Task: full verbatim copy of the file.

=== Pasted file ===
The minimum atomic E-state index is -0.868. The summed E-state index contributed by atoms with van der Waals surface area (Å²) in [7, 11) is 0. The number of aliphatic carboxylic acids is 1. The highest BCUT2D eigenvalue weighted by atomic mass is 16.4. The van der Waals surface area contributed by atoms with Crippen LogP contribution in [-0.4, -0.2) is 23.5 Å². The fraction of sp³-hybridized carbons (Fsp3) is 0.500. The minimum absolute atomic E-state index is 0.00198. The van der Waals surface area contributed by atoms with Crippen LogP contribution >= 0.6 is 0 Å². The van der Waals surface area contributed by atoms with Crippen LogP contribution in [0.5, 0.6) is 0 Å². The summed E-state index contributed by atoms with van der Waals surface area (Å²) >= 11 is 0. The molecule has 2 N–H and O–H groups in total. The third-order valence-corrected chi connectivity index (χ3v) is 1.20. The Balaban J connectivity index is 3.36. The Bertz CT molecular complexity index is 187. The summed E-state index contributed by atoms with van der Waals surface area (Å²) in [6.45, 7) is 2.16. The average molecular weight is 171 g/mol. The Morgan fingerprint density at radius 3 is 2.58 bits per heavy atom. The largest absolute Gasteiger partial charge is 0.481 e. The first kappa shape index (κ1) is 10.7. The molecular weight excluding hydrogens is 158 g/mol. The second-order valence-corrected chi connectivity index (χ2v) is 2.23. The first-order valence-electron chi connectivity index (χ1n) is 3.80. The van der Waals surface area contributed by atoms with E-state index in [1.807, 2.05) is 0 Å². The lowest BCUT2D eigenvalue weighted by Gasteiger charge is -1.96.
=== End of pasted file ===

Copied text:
The minimum atomic E-state index is -0.868. The summed E-state index contributed by atoms with van der Waals surface area (Å²) in [7, 11) is 0. The number of aliphatic carboxylic acids is 1. The highest BCUT2D eigenvalue weighted by atomic mass is 16.4. The van der Waals surface area contributed by atoms with Crippen LogP contribution in [-0.4, -0.2) is 23.5 Å². The fraction of sp³-hybridized carbons (Fsp3) is 0.500. The minimum absolute atomic E-state index is 0.00198. The van der Waals surface area contributed by atoms with Crippen LogP contribution >= 0.6 is 0 Å². The van der Waals surface area contributed by atoms with Crippen LogP contribution in [0.5, 0.6) is 0 Å². The summed E-state index contributed by atoms with van der Waals surface area (Å²) >= 11 is 0. The molecule has 2 N–H and O–H groups in total. The third-order valence-corrected chi connectivity index (χ3v) is 1.20. The Balaban J connectivity index is 3.36. The Bertz CT molecular complexity index is 187. The summed E-state index contributed by atoms with van der Waals surface area (Å²) in [6.45, 7) is 2.16. The average molecular weight is 171 g/mol. The Morgan fingerprint density at radius 3 is 2.58 bits per heavy atom. The largest absolute Gasteiger partial charge is 0.481 e. The first kappa shape index (κ1) is 10.7. The molecular weight excluding hydrogens is 158 g/mol. The second-order valence-corrected chi connectivity index (χ2v) is 2.23. The first-order valence-electron chi connectivity index (χ1n) is 3.80. The van der Waals surface area contributed by atoms with E-state index in [1.807, 2.05) is 0 Å². The lowest BCUT2D eigenvalue weighted by Gasteiger charge is -1.96.